What is Your Gut Telling You - Part 3
The Gut Health Protocol
If you are suffering from gut issues, you are unlikely to be absorbing sufficient essential nutrients from your food, which your body needs for good health. If the gut is not healed, then long-term implications for your health can be very serious. Here is a list of some of my go tos and some of the big no no’s. There are also some useful tips, that may help you on your journey to healing and caring for your gut.
Foods to Avoid
- Avoid gluten found in wheat, rye, spelt, oats, and barley, as it hugely contributes to a leaky gut and triggers bloating. Eating gluten and wheat-free foods should make a big difference.
- Refined sugars encourage fermentation, and growth of unfriendly bacteria in the bowel, so keep refined sugary foods and drinks to an absolute minimum.
- If you tend to bloat a lot after meals, avoid eating fruit directly after a large protein meal, as fruit likes a quick passage through the gut. If it gets stuck behind proteins, such as meat, the fruit will ferment, which adds to the problem. Alcohol, vinegar and most pickled foods contribute to fermentation.
- Any foods to which you have intolerance, will only aggravate the problem; the most common being wheat, citrus fruits and also cow’s milk and dairy products. Chocolate, I’m afraid, should also be avoided.
- Melon is particularly bad for a leaky gut – this should only ever be eaten on its own.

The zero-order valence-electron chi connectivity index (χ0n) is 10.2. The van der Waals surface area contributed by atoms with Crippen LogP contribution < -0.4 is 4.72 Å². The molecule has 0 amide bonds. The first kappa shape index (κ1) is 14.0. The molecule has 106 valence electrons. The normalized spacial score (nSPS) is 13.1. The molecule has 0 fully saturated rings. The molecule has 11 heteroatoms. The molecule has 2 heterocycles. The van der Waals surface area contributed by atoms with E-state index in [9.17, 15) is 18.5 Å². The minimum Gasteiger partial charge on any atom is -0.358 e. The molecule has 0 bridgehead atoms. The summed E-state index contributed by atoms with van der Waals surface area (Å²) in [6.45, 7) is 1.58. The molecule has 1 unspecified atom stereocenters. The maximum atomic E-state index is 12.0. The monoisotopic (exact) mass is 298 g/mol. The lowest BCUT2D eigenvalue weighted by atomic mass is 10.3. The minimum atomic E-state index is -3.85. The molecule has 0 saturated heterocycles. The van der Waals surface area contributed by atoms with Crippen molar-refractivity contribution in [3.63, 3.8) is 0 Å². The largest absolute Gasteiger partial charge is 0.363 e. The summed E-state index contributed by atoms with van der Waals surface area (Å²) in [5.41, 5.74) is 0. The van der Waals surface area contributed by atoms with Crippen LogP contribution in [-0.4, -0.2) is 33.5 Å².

- Generally, fruits such as apples, grapes, bananas and pears, can cause bloating after a meal. Keep these fruits to an empty stomach only. Keep a food diary and note when symptoms are worse, if you need a little guidance.
- Avoid heavy, fatty, large meals, which place a strain on the digestive system and the liver.
- Cut down on low-fiber foods such as sugary jellies, ice cream, burgers, biscuits, cakes, pies, pastries and so on.
- Pineapple is rich in enzymes, which improve protein digestion, making it less likely that undigested proteins end up in the bowel. Eat before, or in between meals, not directly after (ie. Not for dessert).
- Mango, papaya, pomegranate and berries, do not tend to ferment as readily as most other fruits. Eat these between meals.
- Try almond, rice, quinoa or coconut milk as non-dairy alternatives.
- Beetroots, Jerusalem artichokes, peas, radishes, celeriac and dandelion are all good liver cleansers, which help digestion. Beans, pulses, lentils are all good gut food. They contain inulin, which helps encourage the growth of bifidus within the large bowel. This helps to reduce the load on the liver.